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Moorland management on blanket bogs: Is there a one-size fits all solution?

Updated: Jul 27, 2020

Dr Andreas Heinemeyer is a Senior Research Fellow at the Stockholm Environment Institute and he is currently in the final stretch of a ten-year study into the management of upland peat bogs at the University of York.

As we all know, peat bogs and the UK’s uplands more generally can be a controversial topic to cover. They are both a huge carbon store and a unique habitat; but sit at the heart of differing viewpoints on land ownership, shooting, the impact of heather burning and what impact moorland management can have on the flooding of towns and villages in the valleys.

“The management of upland heather-dominated peatlands is a hugely controversial issue, provoking fierce arguments that are often based more on emotion than on sound scientific evidence,” says Dr Heinemeyer. His study aims to provide just that rigorous scientific evidence.

The first half of the study – the first five years – was funded through the £1m Defra project "Restoration of heather-dominated blanket bog vegetation on grouse moors for biodiversity, carbon storage, greenhouse gas emissions and water regulation: comparing burning to alternative mowing and uncut management". The second phase, which is currently underway, is funded by a mixture of stakeholders, including Yorkshire Water and United Utilities, the Moorland Association, BASC, and the Heather Trust. Natural England and the Yorkshire Peat Partnership also play a role, as part of two PHD projects.

This is an interesting partnership, as they obviously have differing interests in the moorlands and, often, different views on how they should be used or managed.

“Being engaged with such a diversity of stakeholders adds real value and credibility to our research,” Andreas said. “Our partners may have different interests in the blanket bog habitat, but they share a common goal: to address the fundamental gaps in our knowledge of how these slow but incredibly important moorland systems work and how to manage them in a sustainable and responsible way.”

The current work revolves around comparing the impacts of burning and cutting of heather, as well as what happens when the vegetation is left to nature. “For the first time we are able to compare these alternatives and measure their impact using both plot and catchment area evidence, which is so important for practitioners and understanding large-scale impacts on climate and flooding,” explains Dr Heinemeyer.

These are topics that are revisited again and again. Indeed, just yesterday in Calderdale, the council’s ruling Labour Group made moves towards a ban on moorland burning in the area. But the results of Dr Heinemeyer’s study so far might come as a surprise to the council leaders. “When we burn, we do pollute the air, but we also lock away some of the carbon for a very long time in the form of charcoal. Mowing, by contrast, leaves a huge amount of biomass which generally nearly all decomposes and releases carbon dioxide into the atmosphere: so, you don’t have that carbon capture,” said Dr Heinemeyer. “We also find that mowing encourages sedges, which have a negative impact on water quality and release methane through the chimney-like structures in their stalks.”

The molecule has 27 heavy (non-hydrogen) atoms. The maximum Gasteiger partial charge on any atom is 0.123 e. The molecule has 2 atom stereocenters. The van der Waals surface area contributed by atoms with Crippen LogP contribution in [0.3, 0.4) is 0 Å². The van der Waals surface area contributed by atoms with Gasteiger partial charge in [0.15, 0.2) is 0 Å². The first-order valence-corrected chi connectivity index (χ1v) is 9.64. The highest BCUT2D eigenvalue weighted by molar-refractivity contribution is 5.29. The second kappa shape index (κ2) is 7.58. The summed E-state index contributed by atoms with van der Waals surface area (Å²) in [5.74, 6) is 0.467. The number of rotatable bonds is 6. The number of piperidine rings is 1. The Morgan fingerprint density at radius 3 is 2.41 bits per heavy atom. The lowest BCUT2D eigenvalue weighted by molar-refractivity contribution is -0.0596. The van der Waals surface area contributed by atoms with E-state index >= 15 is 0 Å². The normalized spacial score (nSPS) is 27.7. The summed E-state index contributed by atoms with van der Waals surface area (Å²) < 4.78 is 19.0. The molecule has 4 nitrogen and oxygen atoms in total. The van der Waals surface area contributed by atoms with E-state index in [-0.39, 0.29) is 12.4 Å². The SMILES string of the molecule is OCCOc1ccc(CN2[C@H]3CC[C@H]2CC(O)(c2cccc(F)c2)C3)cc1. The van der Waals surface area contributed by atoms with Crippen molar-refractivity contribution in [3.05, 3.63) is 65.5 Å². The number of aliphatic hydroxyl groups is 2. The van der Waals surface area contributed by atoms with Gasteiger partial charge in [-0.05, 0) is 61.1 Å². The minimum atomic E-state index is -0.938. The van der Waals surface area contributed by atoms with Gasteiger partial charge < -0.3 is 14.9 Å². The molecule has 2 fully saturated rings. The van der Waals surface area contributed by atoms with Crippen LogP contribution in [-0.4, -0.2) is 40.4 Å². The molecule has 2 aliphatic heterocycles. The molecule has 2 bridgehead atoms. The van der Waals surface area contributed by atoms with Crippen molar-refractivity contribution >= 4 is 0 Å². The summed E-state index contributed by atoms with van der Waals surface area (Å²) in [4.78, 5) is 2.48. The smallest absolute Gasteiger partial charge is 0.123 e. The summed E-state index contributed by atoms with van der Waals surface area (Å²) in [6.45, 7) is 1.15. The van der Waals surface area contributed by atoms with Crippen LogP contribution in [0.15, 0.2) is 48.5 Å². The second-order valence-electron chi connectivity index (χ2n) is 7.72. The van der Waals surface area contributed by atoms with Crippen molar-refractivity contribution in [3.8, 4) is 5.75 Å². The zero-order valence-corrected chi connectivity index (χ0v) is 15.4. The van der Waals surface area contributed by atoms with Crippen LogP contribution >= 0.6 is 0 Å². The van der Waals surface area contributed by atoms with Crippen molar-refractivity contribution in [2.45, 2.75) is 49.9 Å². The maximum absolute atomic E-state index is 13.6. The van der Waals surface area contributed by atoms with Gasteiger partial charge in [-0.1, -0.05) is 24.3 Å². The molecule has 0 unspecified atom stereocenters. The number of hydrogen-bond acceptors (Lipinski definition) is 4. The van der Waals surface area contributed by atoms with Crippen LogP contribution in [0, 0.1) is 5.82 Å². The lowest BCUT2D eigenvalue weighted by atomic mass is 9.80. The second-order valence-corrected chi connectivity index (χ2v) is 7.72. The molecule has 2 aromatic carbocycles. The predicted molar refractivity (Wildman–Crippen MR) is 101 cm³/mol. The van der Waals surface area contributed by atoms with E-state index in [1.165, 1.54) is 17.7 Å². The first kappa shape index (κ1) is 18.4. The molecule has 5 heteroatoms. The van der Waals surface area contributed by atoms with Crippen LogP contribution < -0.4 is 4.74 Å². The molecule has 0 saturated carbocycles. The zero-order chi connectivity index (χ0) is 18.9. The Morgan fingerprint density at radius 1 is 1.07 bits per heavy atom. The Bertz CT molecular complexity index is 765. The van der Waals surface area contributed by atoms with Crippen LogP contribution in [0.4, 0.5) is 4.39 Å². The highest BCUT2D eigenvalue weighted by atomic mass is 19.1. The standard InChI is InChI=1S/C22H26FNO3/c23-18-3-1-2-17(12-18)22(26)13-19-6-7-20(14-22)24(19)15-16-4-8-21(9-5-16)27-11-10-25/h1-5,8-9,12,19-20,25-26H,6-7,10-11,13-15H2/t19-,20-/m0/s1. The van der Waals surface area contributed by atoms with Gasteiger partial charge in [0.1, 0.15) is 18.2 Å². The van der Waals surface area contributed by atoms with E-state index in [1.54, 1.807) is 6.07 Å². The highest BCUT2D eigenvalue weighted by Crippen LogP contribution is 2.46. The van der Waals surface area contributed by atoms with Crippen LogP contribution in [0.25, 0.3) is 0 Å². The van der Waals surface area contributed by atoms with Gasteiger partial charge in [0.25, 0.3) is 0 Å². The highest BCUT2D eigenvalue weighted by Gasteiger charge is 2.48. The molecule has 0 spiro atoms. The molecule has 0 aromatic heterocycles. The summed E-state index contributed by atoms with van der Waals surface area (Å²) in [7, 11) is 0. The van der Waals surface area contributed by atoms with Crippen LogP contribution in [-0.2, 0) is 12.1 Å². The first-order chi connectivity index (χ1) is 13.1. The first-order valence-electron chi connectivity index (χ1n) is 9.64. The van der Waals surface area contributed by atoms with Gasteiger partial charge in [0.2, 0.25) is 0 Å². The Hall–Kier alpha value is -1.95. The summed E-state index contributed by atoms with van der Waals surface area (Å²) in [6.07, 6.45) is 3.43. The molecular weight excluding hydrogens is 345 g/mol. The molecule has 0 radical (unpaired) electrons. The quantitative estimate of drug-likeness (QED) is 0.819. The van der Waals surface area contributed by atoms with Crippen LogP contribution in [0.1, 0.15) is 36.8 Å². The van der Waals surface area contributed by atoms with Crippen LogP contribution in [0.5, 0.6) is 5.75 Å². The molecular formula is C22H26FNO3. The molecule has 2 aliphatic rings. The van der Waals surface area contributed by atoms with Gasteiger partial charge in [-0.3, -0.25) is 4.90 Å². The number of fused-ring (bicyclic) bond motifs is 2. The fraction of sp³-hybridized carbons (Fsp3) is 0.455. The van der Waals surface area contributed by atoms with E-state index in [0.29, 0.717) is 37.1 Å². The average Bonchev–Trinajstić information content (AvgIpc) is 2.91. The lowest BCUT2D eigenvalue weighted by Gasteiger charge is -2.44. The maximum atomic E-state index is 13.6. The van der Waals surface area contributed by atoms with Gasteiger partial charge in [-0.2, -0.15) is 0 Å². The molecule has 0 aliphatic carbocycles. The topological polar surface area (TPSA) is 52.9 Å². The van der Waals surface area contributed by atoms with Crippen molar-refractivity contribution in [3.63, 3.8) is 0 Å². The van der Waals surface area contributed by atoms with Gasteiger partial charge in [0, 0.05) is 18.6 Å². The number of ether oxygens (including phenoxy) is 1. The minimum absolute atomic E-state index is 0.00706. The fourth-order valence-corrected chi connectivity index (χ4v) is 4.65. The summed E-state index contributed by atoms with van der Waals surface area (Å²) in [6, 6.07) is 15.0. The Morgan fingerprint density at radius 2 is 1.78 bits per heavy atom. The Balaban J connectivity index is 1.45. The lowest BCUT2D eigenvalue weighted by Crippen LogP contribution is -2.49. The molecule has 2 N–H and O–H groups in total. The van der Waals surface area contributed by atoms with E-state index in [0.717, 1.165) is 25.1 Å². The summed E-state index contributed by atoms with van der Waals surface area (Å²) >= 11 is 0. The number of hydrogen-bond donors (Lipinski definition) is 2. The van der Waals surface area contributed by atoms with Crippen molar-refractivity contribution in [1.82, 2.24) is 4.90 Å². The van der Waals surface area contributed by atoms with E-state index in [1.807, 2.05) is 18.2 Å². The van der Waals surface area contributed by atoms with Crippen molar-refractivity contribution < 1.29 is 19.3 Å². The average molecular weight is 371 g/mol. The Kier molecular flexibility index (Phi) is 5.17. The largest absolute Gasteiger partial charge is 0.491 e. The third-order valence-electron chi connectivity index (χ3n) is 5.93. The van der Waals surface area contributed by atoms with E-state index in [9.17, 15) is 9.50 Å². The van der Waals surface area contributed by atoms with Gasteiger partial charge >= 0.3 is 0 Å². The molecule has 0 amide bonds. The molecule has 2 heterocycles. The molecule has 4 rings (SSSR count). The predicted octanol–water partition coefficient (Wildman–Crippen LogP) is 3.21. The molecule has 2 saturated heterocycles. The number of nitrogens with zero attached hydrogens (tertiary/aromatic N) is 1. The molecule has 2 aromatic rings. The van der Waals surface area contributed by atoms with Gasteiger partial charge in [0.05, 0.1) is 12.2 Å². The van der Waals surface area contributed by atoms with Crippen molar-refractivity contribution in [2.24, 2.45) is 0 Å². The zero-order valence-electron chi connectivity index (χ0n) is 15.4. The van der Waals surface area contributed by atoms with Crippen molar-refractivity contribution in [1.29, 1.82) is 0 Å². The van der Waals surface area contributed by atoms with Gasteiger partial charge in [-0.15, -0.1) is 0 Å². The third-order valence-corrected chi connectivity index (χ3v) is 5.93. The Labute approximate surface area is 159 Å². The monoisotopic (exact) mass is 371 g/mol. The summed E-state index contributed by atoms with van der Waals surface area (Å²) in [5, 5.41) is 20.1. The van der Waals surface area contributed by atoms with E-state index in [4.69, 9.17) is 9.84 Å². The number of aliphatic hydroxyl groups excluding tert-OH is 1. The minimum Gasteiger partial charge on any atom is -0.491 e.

As well as this vital research into the science behind various moorland practices, Dr Heinemeyer’s work is also feeding into the UK’s government submissions under the UN climate change obligations. Prior to this study, there was very little data on carbon or greenhouse gas emissions from the UK’s blanket bogs, and none from grouse moors. Now, Dr Heinemeyer’s team work closely with advisors to the Business, Energy and Industrial Strategy department.

The only problem with the study is that ten years is such a small amount of time in the grand scheme of things; especially when you consider that your average upland peat bog will be around 6,000 to 8,000 years old. But although the study is not yet finished, Dr Heinemeyer predicts what some of the findings might be.

“What we have found so far is that there is unlikely a one size fits all approach to the management of grouse moors on blanket bogs”, he explains. “We need to know the site conditions to advise on the best management methods, and those conditions can change over time with the impact of climate change. To compare burning to alternative managements of either cutting or no management we also need to keep monitoring over the entire period of change post intervention – at least ten to 20 years. However, so far, a balance between mowing, burning and unmanaged areas looks likely to be the best approach. But how best to define and achieve that balance will be the next big question.”

Read the University of York's feature on Dr Heinemeyer's research here:

Defra's report of the first five years of study "Restoration of heather-dominated blanket bog vegetation on grouse moors for biodiversity, carbon storage, greenhouse gas emissions and water regulation: comparing burning to alternative mowing and uncut management", has been published here:


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